Still Learning, Still Sharing, Still Praying

+In the Name of God: who has called us to be Christ’s Body in the world. Amen.

They devoted themselves to the apostles’ teaching and fellowship, to the breaking of bread and the prayers.

Acts 2:42

If you’ve ever been to a baptism in an Episcopal Church, then you’ve heard the words I just quoted from the Acts of the Apostles. That’s because the words are part of what is known as the Baptismal Covenant in the prayer book where they’ve been converted into a question. The question goes like this: “Will you continue in the apostles’ teaching and fellowship, in the breaking of bread, and in the prayers?”  It’s one of those questions where “yes” is the right answer.

If you were an adult or older child when you were baptized, you responded yes to the question yourself. You didn’t say “yes” exactly. You said, “I will with God’s help,” which is the more formal religious version of “yes.”

If you were a baby or a younger child when that question came up, your parents and godparents answered the question for you. “Yes,” they said on your behalf, again with all the religious formality that the occasion demanded – “I will with God’s help.”

I remember talking to a couple several years ago about whether or not they should have their new baby baptized. They hadn’t been to church in a long time – since before they left home for college. Well, that’s not exactly true. They’d been in a church once when they got married. They’d had a church wedding for many of the usual reasons – because they thought it would make their parents happy, because churches are pretty places for weddings, and because they wanted their ceremony to have a “spiritual aspect”. Being married by a justice of the peace wasn’t going to do it for them. And they wanted something more than having a friend marry them who’d been “ordained and licensed” by one of the churches that offer online ordinations – like the Universal Life Church or American Marriage Ministries.

I am in no position to criticize anyone who has been married by a family member or a friend or who got married in Las Vegas at one of those drive-through wedding chapels. Weddings in our extended family have featured all of the above. So, no judgment.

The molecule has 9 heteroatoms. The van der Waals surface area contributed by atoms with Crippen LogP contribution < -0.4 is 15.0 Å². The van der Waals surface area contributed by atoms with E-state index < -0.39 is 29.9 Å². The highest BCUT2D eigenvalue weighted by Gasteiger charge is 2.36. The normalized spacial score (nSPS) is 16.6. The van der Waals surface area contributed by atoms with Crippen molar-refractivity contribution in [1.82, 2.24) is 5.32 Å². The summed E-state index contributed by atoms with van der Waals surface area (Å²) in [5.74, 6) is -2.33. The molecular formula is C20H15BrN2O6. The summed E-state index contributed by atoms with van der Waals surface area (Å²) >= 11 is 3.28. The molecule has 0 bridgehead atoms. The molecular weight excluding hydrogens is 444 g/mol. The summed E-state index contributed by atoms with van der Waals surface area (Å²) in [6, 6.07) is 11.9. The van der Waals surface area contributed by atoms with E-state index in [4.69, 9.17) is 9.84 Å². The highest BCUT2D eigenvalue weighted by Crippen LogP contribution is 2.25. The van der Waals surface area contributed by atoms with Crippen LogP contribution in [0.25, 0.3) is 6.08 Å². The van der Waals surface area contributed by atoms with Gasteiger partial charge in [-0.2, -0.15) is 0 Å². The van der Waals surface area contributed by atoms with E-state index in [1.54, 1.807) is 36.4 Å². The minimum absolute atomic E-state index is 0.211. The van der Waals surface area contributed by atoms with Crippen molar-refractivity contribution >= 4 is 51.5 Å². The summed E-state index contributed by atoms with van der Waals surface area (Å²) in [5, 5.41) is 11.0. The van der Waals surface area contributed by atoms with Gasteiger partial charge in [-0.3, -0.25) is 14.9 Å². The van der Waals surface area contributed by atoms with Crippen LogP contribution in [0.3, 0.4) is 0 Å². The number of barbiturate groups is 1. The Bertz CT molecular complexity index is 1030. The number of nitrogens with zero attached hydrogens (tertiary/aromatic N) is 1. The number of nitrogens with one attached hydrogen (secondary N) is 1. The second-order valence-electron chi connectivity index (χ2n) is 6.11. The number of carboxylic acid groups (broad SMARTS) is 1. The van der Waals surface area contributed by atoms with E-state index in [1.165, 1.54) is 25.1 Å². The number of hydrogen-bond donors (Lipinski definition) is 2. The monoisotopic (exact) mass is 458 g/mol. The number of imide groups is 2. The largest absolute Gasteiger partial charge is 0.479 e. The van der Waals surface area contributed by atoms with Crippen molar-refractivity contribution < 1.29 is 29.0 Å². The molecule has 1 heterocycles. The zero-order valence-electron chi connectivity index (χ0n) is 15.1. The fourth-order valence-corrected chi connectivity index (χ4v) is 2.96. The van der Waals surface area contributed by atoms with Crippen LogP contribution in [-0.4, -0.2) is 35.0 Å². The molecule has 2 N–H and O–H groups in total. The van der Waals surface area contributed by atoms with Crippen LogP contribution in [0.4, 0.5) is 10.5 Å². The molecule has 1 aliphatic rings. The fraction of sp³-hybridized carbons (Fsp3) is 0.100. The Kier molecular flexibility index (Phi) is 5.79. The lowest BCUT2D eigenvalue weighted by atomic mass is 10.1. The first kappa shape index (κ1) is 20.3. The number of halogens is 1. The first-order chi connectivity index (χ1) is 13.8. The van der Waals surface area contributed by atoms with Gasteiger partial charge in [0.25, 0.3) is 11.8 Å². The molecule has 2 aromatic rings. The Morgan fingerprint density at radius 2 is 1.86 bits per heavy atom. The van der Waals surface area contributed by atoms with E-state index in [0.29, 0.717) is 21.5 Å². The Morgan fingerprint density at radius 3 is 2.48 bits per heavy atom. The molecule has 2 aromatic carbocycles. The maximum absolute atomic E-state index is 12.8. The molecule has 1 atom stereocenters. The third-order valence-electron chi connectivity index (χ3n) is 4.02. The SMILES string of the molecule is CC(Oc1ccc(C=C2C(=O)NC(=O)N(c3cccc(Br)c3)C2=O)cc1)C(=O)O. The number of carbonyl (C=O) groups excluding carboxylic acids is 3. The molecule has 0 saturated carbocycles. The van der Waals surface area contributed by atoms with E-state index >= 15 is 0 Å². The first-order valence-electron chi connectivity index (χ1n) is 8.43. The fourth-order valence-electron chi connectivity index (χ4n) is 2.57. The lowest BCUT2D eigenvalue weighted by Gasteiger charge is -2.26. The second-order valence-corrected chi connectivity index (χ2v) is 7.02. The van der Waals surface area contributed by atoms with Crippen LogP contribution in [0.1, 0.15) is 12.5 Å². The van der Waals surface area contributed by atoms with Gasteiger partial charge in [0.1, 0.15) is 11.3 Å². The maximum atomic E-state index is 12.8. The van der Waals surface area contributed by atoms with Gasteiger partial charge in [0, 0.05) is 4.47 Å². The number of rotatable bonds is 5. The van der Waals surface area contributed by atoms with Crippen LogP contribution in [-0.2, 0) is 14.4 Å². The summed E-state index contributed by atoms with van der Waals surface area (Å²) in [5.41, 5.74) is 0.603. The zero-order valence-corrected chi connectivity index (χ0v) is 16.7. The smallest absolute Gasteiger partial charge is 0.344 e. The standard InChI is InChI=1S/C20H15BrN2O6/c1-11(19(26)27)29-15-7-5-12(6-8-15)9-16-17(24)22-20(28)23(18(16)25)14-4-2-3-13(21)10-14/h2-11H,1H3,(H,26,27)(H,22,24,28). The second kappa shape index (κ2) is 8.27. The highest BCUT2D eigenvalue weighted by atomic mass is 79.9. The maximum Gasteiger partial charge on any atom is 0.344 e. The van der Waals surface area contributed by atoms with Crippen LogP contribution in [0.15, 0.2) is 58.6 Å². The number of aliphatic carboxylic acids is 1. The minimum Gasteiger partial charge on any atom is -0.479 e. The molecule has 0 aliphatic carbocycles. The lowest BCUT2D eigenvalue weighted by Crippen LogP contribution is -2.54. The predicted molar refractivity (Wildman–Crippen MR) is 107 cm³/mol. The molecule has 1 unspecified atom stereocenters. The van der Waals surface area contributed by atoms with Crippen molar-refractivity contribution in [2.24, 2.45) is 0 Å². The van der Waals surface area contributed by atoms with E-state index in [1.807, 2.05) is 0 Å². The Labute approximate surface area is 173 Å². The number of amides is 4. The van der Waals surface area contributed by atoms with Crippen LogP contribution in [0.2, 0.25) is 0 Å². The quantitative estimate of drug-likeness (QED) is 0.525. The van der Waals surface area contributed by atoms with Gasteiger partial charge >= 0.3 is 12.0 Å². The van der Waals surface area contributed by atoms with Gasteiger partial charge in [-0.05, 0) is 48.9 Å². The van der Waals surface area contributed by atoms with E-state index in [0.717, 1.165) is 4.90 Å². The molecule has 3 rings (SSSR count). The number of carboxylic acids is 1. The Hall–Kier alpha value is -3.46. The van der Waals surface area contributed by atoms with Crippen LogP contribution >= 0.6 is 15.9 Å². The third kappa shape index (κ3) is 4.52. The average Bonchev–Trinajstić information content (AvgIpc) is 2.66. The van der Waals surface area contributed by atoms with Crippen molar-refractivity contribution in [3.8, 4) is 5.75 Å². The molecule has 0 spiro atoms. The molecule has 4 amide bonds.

Anyway, back to this couple. A few years after they’d been married, they’d had their first child. And they were thinking about having the baby baptized. Someone they knew was a member of the church where I was the priest. Their friend said, “why don’t you go talk to Stephen.” So they did.

They made an appointment for a Saturday morning, and arrived at my office with one of them carrying the baby in a car seat carrier and the other one carrying bags loaded with fruits and vegetables from the local farmers’ market across the street from the church.

After the usual introductions and “get to know yous,” I gave them a copy of the baptism service and started to review it with them. I’m a firm believer in full disclosure when it comes to Holy Baptism, so I wanted them to read the service and think about the promises they’d be making for themselves, and the promises they’d be making on behalf of their child.

Sometimes when I go over the service with people, they just listen quietly without saying much of anything. Sometimes parents have a lot of questions. These parents really want to understand what they’re getting themselves into – and what the vows mean. Often, the word “Covenant” is the word that jumps off the page at them – The Baptismal Covenant– in bold type – right there at the top of page 304 in the prayer book.

I’ve discovered that lawyers really pay attention to the word “covenant” in the baptism service since it’s a term they’re familiar with. It’s a legal term as well as a religious term. The word covenant takes them right back to their first year of law school and the Contracts course they took. They think, “I’m entering into a contract, and I need to make sure I understand the fine print. Just what am I agreeing to here? What constitutes a breach of this contract, and what are the remedies for breaching this covenant, like damages?”